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Cambridge Institute for Sustainability Leadership


Better together: How the private sector can scale up ambition to plug the emissions gap

Nicolette Bartlett, Senior Programme Manager, Policy

24 August 2015

To launch our series of blog posts to mark #100daysToParis, where the world will make its international agreement on climate change, we have released a joint report with Ecofys called Better partnerships: Understanding and increasing the impact of private sector cooperative initiatives. Here Nicolette Bartlett of the Cambridge Institute for Sustainability Leadership explains the importance of business collaboration in combating climate change.

2015 is a critical year for climate action. The 21st Conference of the Parties to the UNFCCC (COP21), to be held in Paris in December 2015, will hopefully see a new global climate agreement that sets in motion increased actions to reduce greenhouse gas emissions. Whatever happens, we know that the action countries currently pledge to take won’t be enough to avert temperature increases of above 2°C. Looking at the science, if we as a society are to avert catastrophic climate change, we will need to scale up ambition and action across all sectors and actors.

With this in mind, there is growing interest in the voluntary and bottom-up activities that leaders across society, from city mayors to company CEOs, are engaging in to accelerate change. These activities have the ability to complement policy action, helping to drive up ambition and subsequently increase impact. A new class of collaboration is currently being crafted by private sector initiatives. And it is becoming increasingly clear that in the coming years these collaborations have a significant role to play in driving substantial carbon emission reductions while achieving continued economic growth (see Global Commission on the Economy and Climate’s New Climate Economy).

So, just how can business collaboration make an impact at scale? Does it really have the potential or is it just hype? Our recent report, Better partnerships: Understanding and increasing the impact of private sector cooperative initiatives, approaches this question through a ‘deep-dive’ analysis into the impact of a selected group of private-sector cooperative initiatives. By also taking a look at what the initiatives do, how they were formed, what motivates actors to be involved and what makes them successful, we find first answers and formulate recommendations to unlock their full potential. 100 days from the opening of COP21, our report shows that there is real impact in the existing level of ambition of cooperative initiatives with a significant potential for scaling up. COP21 presents the perfect opportunity to build momentum behind these initiatives and ensure they are recognised by policymakers as a valuable route to support climate action.

Five case study initiatives were chosen for the analysis of current and potential future emission reductions. The investigation further examines the barriers to, and opportunities for, scaling up their impact. We found that there are different motivations for companies to participate in different collaborations. The most common of these motivations include enhancing company reputation through being recognised as a leader in sustainability, getting ahead of regulation, costs savings, and creating new markets for products and services. The structures and scope of the initiatives recognise these diverse drivers. Significantly, as these initiatives are international in scope and have a global reach through their membership, they have a real potential to contribute to closing the emissions gap.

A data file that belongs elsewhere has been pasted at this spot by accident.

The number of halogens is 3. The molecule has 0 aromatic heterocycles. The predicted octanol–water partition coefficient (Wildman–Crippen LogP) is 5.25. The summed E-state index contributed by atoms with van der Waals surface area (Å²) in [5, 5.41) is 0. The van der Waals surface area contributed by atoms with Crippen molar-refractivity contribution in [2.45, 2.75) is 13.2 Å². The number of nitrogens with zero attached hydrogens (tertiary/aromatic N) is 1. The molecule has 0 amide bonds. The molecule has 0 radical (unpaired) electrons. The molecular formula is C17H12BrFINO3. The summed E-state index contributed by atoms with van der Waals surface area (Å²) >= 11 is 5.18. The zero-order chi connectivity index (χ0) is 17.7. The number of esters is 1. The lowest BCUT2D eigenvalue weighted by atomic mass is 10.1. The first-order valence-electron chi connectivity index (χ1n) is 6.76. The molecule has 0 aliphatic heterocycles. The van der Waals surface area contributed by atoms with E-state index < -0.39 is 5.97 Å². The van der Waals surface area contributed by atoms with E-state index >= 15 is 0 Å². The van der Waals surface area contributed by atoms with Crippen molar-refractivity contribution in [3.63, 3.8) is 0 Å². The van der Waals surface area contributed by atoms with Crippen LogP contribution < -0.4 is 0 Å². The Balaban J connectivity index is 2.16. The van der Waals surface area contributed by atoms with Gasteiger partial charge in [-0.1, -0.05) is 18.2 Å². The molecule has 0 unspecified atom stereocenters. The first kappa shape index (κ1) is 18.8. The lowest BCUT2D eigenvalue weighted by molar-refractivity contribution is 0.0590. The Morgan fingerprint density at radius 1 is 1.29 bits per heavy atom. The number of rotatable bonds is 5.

In fact, our analysis found that at current ambition levels, greenhouse gas (GHG) emission reductions from all five initiatives could reach 200 MtCO2e in 2020. While we acknowledge that this may be fairly modest in comparison to the 10 GtCO2e ‘gap’ present under current emission scenarios, our analysis further indicates that if all members adopted the ambition levels of the leaders, or initiatives expanded their membership, emissions reductions could potentially increase to 500 MtCO2e in 2020. A parallel report Climate Commitments of Subnational Actors and Businesses found a broader selection of existing initiatives, comprising business and cities, could deliver 2.5-3.3 GtCO2e in reductions – clearly significant contributions to global emissions reductions. In general, these initiatives also have the potential to deliver co-benefits, including economic, environmental and social benefits beyond avoided GHG emissions. The potential impact of this in the long term must not be underestimated.

Our report concludes with a nine-point Action Plan outlining practical actions businesses and stakeholders can take to increase the impact of cooperative initiatives. Actions include the setting of clear goals, establishment of rigorous monitoring processes, strong communications and cross-collaborative partnerships, and creating the necessary support structures. The full Action Plan can be viewed here.

The time is now, cooperative initiatives must seize this opportunity and use it to showcase the contribution they can make and clearly, and loudly, identify the support they need from business and government to make this work. Only by working together will we be able to achieve the low carbon future that the world so desperately needs.


A version of this blog first appeared on Business Green.

About the author

Nikki BartlettNicolette Bartlett currently leads on international climate projects within the policy team, including the international engagement of The Prince of Wales’s Corporate Leaders Group, developing a Green Growth Platform in Pacific Alliance countries, the Climate Initiatives Database and research analysing the role that non-state actors play in driving down emissions.


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